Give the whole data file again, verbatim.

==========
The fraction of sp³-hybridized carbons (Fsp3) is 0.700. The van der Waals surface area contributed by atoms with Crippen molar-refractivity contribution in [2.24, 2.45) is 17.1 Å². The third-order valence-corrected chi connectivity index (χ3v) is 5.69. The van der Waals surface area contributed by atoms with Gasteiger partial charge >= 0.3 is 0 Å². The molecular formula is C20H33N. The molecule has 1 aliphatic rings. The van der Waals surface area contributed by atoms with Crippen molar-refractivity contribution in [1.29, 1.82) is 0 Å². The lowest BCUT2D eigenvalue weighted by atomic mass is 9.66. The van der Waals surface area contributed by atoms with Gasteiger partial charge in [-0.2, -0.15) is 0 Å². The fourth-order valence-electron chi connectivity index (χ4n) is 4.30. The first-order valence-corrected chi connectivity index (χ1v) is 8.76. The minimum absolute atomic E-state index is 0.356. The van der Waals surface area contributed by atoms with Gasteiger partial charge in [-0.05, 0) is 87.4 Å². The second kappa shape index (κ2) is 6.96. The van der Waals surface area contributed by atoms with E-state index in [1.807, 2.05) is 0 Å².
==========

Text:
The fraction of sp³-hybridized carbons (Fsp3) is 0.700. The van der Waals surface area contributed by atoms with Crippen molar-refractivity contribution in [2.24, 2.45) is 17.1 Å². The third-order valence-corrected chi connectivity index (χ3v) is 5.69. The van der Waals surface area contributed by atoms with Gasteiger partial charge >= 0.3 is 0 Å². The molecular formula is C20H33N. The molecule has 1 aliphatic rings. The van der Waals surface area contributed by atoms with Crippen molar-refractivity contribution in [1.29, 1.82) is 0 Å². The lowest BCUT2D eigenvalue weighted by atomic mass is 9.66. The van der Waals surface area contributed by atoms with Gasteiger partial charge in [-0.2, -0.15) is 0 Å². The fourth-order valence-electron chi connectivity index (χ4n) is 4.30. The first-order valence-corrected chi connectivity index (χ1v) is 8.76. The minimum absolute atomic E-state index is 0.356. The van der Waals surface area contributed by atoms with Gasteiger partial charge in [-0.05, 0) is 87.4 Å². The second kappa shape index (κ2) is 6.96. The van der Waals surface area contributed by atoms with E-state index in [1.807, 2.05) is 0 Å².